In my first attempt, I plotted all of the data I had gathered regarding average fantasy points and nightly salaries. I used average fantasy points as my explanatory value, or “X” value; and, used the NBA players’ nightly salaries as my responsive variable, or “Y” value. Ultimately, I charted average fantasy points against salaries.
What I originally thought I would find was a scatter plot that depicted a relatively linear line, but that was not the case. Since I calculated the correlation between the two variables (X & Y), I was also able to figure out the formula for the best-fit line.
y = $4,562.45 + (0.91851948 x)
However, that formula did provide the answers I was searching for. Due to the fact that the scatter plot (charting NBA data) in reality represented more of an exponential curve, determining the best-fit line formula for a linear correlation did not meet my standards in answering the original question. As for what exactly I am referring to, I attached a table that shows these results when applied to my teammates.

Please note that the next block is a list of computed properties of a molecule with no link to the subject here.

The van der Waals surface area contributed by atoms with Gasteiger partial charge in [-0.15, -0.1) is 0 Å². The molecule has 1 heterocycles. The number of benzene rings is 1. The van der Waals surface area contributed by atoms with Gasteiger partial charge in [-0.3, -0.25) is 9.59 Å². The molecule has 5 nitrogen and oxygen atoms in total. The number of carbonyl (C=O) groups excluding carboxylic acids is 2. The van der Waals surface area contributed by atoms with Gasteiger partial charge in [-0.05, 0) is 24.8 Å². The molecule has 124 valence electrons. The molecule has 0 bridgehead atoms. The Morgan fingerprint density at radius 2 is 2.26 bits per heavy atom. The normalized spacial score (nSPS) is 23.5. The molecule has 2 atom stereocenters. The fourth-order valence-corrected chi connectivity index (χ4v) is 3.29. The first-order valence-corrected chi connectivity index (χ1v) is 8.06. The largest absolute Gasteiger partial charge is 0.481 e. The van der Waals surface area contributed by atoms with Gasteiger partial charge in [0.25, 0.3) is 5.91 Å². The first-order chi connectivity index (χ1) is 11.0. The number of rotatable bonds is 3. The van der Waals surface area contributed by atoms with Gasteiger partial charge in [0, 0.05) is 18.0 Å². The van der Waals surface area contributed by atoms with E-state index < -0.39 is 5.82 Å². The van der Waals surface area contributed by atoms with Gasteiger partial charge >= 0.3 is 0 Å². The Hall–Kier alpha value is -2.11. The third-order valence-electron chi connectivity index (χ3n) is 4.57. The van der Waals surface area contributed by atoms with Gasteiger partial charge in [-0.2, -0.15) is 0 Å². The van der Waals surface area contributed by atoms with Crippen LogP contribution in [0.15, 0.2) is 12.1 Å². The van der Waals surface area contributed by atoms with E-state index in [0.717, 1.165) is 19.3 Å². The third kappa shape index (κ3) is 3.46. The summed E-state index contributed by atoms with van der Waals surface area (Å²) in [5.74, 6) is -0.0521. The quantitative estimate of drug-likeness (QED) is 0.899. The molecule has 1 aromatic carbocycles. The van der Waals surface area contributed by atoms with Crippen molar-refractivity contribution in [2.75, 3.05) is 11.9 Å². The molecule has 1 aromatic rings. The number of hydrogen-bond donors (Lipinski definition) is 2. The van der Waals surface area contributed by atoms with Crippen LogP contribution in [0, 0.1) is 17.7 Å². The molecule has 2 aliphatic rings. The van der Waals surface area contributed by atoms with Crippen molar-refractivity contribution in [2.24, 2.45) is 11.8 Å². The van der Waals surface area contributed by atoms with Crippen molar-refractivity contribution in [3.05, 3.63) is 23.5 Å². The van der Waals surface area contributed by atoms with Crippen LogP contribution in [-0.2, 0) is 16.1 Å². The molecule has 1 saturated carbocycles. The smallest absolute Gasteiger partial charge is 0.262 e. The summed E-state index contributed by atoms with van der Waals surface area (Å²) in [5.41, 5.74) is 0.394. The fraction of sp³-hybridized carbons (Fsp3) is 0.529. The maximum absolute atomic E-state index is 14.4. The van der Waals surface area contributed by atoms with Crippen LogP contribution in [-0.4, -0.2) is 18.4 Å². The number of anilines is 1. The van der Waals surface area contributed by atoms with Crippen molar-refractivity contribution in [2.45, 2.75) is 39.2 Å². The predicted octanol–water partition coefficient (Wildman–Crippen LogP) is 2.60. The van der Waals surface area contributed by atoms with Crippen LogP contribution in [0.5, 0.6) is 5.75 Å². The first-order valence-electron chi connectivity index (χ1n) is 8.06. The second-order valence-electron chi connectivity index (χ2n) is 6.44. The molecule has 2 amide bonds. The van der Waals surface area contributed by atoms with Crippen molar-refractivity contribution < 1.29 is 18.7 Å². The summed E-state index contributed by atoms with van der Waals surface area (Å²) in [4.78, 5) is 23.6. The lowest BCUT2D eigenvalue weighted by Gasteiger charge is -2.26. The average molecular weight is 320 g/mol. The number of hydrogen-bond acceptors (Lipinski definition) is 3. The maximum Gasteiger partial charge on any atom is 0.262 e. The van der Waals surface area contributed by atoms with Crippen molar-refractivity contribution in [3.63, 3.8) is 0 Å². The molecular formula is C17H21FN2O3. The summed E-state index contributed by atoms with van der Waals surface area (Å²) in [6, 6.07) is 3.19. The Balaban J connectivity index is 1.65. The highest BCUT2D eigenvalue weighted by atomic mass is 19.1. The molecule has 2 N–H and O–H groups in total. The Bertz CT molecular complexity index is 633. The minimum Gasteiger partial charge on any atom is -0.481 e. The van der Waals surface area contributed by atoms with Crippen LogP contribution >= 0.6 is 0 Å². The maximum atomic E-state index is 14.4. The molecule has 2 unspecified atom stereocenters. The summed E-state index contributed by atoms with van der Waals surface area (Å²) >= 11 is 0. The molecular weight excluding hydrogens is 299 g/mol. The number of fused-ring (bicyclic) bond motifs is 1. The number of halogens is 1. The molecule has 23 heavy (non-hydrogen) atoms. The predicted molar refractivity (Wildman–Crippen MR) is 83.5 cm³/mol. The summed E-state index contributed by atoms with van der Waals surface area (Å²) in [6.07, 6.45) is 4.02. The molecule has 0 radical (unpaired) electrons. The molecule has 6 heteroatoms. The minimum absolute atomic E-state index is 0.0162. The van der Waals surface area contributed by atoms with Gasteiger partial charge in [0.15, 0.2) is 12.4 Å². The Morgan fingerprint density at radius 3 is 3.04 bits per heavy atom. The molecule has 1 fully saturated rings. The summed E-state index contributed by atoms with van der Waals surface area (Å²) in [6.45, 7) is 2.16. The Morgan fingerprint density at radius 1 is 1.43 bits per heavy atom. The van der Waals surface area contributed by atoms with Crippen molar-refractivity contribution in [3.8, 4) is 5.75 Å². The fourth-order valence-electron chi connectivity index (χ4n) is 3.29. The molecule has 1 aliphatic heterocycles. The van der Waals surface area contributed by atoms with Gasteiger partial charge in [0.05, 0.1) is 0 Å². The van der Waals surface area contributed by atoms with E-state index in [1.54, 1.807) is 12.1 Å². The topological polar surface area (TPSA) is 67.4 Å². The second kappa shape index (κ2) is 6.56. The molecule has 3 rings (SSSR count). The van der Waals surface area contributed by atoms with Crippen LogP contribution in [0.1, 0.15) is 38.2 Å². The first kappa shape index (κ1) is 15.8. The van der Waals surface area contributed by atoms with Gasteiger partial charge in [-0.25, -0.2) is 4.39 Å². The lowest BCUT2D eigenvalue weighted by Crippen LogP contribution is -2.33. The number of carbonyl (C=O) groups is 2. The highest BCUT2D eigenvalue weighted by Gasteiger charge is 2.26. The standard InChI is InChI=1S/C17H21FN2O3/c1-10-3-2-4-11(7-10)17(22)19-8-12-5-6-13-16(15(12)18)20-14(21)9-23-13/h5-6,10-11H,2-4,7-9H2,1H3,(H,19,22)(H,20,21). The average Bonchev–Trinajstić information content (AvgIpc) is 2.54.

The formula does not account for the salary to be exponentially increasing as the average fantasy point total increases as well. The increase in value calculated based on a linear correlation formula will only increase as so much as the total fantasy output increases. For example, if Doug Gertner increased his average fantasy output by roughly five points then he his salary would uniformly increase by five dollars ($4570 to $4575). However, according to DraftKings Doug Gertner’s 7.85 fantasy points would yield a salary worth $3,100. Yet, if he increased his average fantasy output by five points to 12 fantasy points, then the exponential correlation would bump up his salary by $500 to $3600. This latter example leads me into my second approach.
With this approach, I used the scatter plot depicting the exponential relationship between DraftKings salaries against average fantasy points as my basis for finding NBA players whose average fantasy outputs matched with that of my NYU teammates. The scatter plot is pictured blow.